Gazprom pipelines and export capacity

Газопроводы Газпрома и экспортные мощности

Gas pipelines of West Siberia

Газопроводы Западной Сибири

Export flows of Gazprom

Экспортные потоки

Spot, Gazprom, Brent

Цены на нефть и газ

End-use price of gas

Russia and USA

Daily gas production

Суточная добыча


Gazprom Increases Cost of Russian Sales, Cuts Cost of Exports


Profitability of domestic gas sales depends on the accounting method

Gazprom's financial report for 2006 points out the way the Russian monopoly splits gas production and procurement costs between European exports and domestic sales. Table 1  shows the reported revenues and cost of sales. Dollar values are calculated at the average exchange rates of the corresponding years.

Table 1. Gazprom Revenue and Cost of Sales (by Russian Accounting Standards - RAS)

 Gas sales in Russia
  2006
 2005

 

 Exports to Europe

  2006
 2005
 Millions of Rubles: 
     

 Millions of Rubles:

   
 Revenue from gas sales
366,226 315,202  
 Revenue from gas sales
754,320 562,475
 Purchase cost of gas
137,383
116,932
 
 Purchase cost of gas
58,506 49,425
 Transportation cost of gas 235,933 190,076    Transportation cost of gas 239,089 200,074
 Total cost of sales:
373,316
307,008
 
 Total cost of sales:
297,594 249,499
 Profit (loss) -7,090 8,194    Profit (loss) 456,725 312,976
 Profit divided by total cost of sales -2% 3%    Profit divided by total cost of sales 153% 125%
 Gazprom sales in Russia, bcm 316.3 307.0  

 Gazprom exports to Europe, bcm

161.5 156.1
 Cost of gas, RUR/ 1000 cub m (1) 434 381  

 Cost of gas, RUR/ 1000 cub m (1)

362 317
 Reported cost, RUR/ 1000 cub m (2) NA 335  

 Reported cost, RUR/ 1000 cub m (2)

NA 335
     

 

     
 Millions of US Dollars:        Millions of US Dollars:    
 Revenue from gas sales
13,469 11,142  
 Revenue from gas sales
27,743 19,882
 Purchase cost of gas
5,053 4,133  
 Purchase cost of gas
2,152 1,747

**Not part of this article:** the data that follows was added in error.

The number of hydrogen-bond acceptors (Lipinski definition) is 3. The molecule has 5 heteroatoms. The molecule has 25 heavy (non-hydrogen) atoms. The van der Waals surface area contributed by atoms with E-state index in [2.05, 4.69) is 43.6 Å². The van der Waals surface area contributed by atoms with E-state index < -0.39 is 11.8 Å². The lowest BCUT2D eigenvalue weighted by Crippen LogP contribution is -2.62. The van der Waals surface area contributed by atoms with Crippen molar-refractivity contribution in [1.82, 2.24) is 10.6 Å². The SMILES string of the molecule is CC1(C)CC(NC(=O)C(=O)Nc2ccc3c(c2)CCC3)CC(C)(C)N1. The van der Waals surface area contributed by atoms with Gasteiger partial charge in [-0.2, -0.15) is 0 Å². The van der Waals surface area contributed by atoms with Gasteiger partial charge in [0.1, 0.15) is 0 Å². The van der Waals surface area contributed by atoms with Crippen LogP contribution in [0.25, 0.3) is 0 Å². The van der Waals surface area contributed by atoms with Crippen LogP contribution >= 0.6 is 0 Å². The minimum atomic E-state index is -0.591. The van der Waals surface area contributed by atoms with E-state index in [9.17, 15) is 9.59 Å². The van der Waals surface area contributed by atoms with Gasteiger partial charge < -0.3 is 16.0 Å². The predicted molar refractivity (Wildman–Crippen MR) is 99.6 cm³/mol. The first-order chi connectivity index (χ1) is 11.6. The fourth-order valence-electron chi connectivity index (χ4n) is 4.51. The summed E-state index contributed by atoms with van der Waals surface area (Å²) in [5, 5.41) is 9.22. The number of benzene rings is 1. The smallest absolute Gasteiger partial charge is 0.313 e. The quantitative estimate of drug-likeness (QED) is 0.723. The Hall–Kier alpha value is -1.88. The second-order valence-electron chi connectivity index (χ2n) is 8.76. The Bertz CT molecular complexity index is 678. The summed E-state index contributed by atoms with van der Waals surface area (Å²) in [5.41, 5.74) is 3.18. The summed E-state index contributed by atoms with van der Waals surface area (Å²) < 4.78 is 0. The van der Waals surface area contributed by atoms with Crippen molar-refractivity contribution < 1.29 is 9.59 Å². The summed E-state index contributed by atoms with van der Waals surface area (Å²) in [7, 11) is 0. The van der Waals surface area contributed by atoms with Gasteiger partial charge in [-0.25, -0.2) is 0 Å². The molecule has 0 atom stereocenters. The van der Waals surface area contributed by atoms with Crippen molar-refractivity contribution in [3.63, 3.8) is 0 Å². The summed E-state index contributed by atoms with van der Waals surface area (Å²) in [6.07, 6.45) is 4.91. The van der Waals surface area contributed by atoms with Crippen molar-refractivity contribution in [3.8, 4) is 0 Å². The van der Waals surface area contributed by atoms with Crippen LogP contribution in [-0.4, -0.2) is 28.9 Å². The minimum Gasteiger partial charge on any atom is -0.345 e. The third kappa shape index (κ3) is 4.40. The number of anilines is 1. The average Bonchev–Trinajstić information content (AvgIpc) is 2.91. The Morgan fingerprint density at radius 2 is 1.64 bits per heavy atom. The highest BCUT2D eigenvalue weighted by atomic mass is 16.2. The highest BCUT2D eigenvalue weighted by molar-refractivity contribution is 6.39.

Transportation cost of gas 8,677 6,719    Transportation cost of gas 8,793 7,072
 Total cost of sales:
13,730 10,852  
 Total cost of sales:
10,945 8,819
 Profit (loss) -261 290    Profit (loss) 16,798 11,063
 Profit divided by total cost of sales -2% 3%    Profit divided by total cost of sales 153% 125%
 Gazprom sales in Russia, bcm 338.0 328.3  

 Gazprom exports to Europe, bcm

150.1 147.1
 Cost of gas, USD/ 1000 cub m (1) 14.95 12.59  

 Cost of gas, USD/ 1000 cub m (1)

14.34 11.88
 Reported cost, USD/ 1000 cub m (2) NA 11.83  

 Reported cost, USD/ 1000 cub m (2)

NA 11.83
 Average exchange rate, RUR/USD 27.19 28.29

 

 Average exchange rate, RUR/USD 27.19 28.29

Notes: (1) Cost of gas per 1000 cub m = (Purchase cost of gas) / (Volume); (2) By IFRS.

Sources: Gazprom Financial Report 2006; Gazprom Quarterly Report Q1-2007; Gazprom IFRS Financial Statement 2005

Table 1 shows the 2005 production cost of Gazprom by International Financial Reporting Standards (IFRS), which is different from that by RAS. Production cost by RAS is not reported.

The accounting method of Gazprom increases the cost of domestic sales and decreases the cost of exports. Specifically, cost of sales is affected by the following factors.

  • Gazprom buys gas from Russian independent producers at a price higher than the average production cost of Gazprom. For instance, Gazprom was buying gas from Rosneft at $18.82/ 1000 cub m in 2005 and at $20.58 in 2006.

  • It looks like all gas purchased from independent producers is allocated to the domestic sales, which raises the total cost of gas sold to Russian consumers.